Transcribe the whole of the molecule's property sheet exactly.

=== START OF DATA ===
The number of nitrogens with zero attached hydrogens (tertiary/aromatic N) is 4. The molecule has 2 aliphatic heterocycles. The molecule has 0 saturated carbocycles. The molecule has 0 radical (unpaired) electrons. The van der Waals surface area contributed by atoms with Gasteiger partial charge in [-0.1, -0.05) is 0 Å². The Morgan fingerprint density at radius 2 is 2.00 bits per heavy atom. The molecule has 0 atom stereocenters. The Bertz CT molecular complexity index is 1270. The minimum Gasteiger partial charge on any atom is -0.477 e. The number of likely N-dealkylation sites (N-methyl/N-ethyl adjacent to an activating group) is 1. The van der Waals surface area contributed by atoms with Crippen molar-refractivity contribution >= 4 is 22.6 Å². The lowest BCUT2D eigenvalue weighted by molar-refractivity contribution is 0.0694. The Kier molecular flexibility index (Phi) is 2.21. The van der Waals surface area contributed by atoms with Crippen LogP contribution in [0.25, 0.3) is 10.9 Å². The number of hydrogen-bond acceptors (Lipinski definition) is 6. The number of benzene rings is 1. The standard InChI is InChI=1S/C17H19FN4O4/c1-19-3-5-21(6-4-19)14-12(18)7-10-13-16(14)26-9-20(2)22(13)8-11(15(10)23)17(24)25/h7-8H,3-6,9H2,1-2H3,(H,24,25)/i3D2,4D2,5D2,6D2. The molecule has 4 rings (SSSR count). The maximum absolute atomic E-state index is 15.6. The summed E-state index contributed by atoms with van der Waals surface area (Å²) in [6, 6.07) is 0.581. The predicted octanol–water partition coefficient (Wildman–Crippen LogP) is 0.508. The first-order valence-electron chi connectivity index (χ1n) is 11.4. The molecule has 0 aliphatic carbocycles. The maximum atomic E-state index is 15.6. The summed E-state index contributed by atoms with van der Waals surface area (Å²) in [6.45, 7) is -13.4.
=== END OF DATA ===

The number of nitrogens with zero attached hydrogens (tertiary/aromatic N) is 4. The molecule has 2 aliphatic heterocycles. The molecule has 0 saturated carbocycles. The molecule has 0 radical (unpaired) electrons. The van der Waals surface area contributed by atoms with Gasteiger partial charge in [-0.1, -0.05) is 0 Å². The Morgan fingerprint density at radius 2 is 2.00 bits per heavy atom. The molecule has 0 atom stereocenters. The Bertz CT molecular complexity index is 1270. The minimum Gasteiger partial charge on any atom is -0.477 e. The number of likely N-dealkylation sites (N-methyl/N-ethyl adjacent to an activating group) is 1. The van der Waals surface area contributed by atoms with Crippen molar-refractivity contribution >= 4 is 22.6 Å². The lowest BCUT2D eigenvalue weighted by molar-refractivity contribution is 0.0694. The Kier molecular flexibility index (Phi) is 2.21. The van der Waals surface area contributed by atoms with Crippen LogP contribution in [0.25, 0.3) is 10.9 Å². The number of hydrogen-bond acceptors (Lipinski definition) is 6. The number of benzene rings is 1. The standard InChI is InChI=1S/C17H19FN4O4/c1-19-3-5-21(6-4-19)14-12(18)7-10-13-16(14)26-9-20(2)22(13)8-11(15(10)23)17(24)25/h7-8H,3-6,9H2,1-2H3,(H,24,25)/i3D2,4D2,5D2,6D2. The molecule has 4 rings (SSSR count). The maximum absolute atomic E-state index is 15.6. The summed E-state index contributed by atoms with van der Waals surface area (Å²) in [6, 6.07) is 0.581. The predicted octanol–water partition coefficient (Wildman–Crippen LogP) is 0.508. The first-order valence-electron chi connectivity index (χ1n) is 11.4. The molecule has 0 aliphatic carbocycles. The maximum atomic E-state index is 15.6. The summed E-state index contributed by atoms with van der Waals surface area (Å²) in [6.45, 7) is -13.4.